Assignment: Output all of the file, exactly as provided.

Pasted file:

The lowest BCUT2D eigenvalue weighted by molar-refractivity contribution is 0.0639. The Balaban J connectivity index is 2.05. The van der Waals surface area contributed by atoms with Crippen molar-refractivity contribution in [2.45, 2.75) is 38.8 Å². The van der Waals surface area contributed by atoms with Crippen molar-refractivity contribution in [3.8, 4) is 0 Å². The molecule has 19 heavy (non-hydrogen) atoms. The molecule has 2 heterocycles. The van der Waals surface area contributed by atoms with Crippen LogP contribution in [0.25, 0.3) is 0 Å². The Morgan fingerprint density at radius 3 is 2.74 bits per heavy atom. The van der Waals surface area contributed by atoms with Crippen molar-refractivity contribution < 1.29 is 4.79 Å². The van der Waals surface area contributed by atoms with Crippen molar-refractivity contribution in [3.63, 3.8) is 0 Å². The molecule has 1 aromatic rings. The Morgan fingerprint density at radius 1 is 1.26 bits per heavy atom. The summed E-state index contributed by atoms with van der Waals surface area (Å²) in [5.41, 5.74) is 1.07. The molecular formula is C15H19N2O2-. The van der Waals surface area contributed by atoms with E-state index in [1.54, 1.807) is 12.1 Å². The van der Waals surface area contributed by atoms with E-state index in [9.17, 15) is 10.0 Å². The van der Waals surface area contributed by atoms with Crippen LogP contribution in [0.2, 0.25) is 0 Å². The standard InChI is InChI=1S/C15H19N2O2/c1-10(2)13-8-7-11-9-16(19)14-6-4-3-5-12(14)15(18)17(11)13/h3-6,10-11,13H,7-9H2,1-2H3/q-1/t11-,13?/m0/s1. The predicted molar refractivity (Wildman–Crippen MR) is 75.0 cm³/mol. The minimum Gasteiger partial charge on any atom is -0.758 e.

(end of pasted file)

The lowest BCUT2D eigenvalue weighted by molar-refractivity contribution is 0.0639. The Balaban J connectivity index is 2.05. The van der Waals surface area contributed by atoms with Crippen molar-refractivity contribution in [2.45, 2.75) is 38.8 Å². The van der Waals surface area contributed by atoms with Crippen molar-refractivity contribution in [3.8, 4) is 0 Å². The molecule has 19 heavy (non-hydrogen) atoms. The molecule has 2 heterocycles. The van der Waals surface area contributed by atoms with Crippen LogP contribution in [0.25, 0.3) is 0 Å². The Morgan fingerprint density at radius 3 is 2.74 bits per heavy atom. The van der Waals surface area contributed by atoms with Crippen molar-refractivity contribution < 1.29 is 4.79 Å². The van der Waals surface area contributed by atoms with Crippen molar-refractivity contribution in [3.63, 3.8) is 0 Å². The molecule has 1 aromatic rings. The Morgan fingerprint density at radius 1 is 1.26 bits per heavy atom. The summed E-state index contributed by atoms with van der Waals surface area (Å²) in [5.41, 5.74) is 1.07. The molecular formula is C15H19N2O2-. The van der Waals surface area contributed by atoms with E-state index in [1.54, 1.807) is 12.1 Å². The van der Waals surface area contributed by atoms with E-state index in [9.17, 15) is 10.0 Å². The van der Waals surface area contributed by atoms with Crippen LogP contribution in [0.2, 0.25) is 0 Å². The standard InChI is InChI=1S/C15H19N2O2/c1-10(2)13-8-7-11-9-16(19)14-6-4-3-5-12(14)15(18)17(11)13/h3-6,10-11,13H,7-9H2,1-2H3/q-1/t11-,13?/m0/s1. The predicted molar refractivity (Wildman–Crippen MR) is 75.0 cm³/mol. The minimum Gasteiger partial charge on any atom is -0.758 e.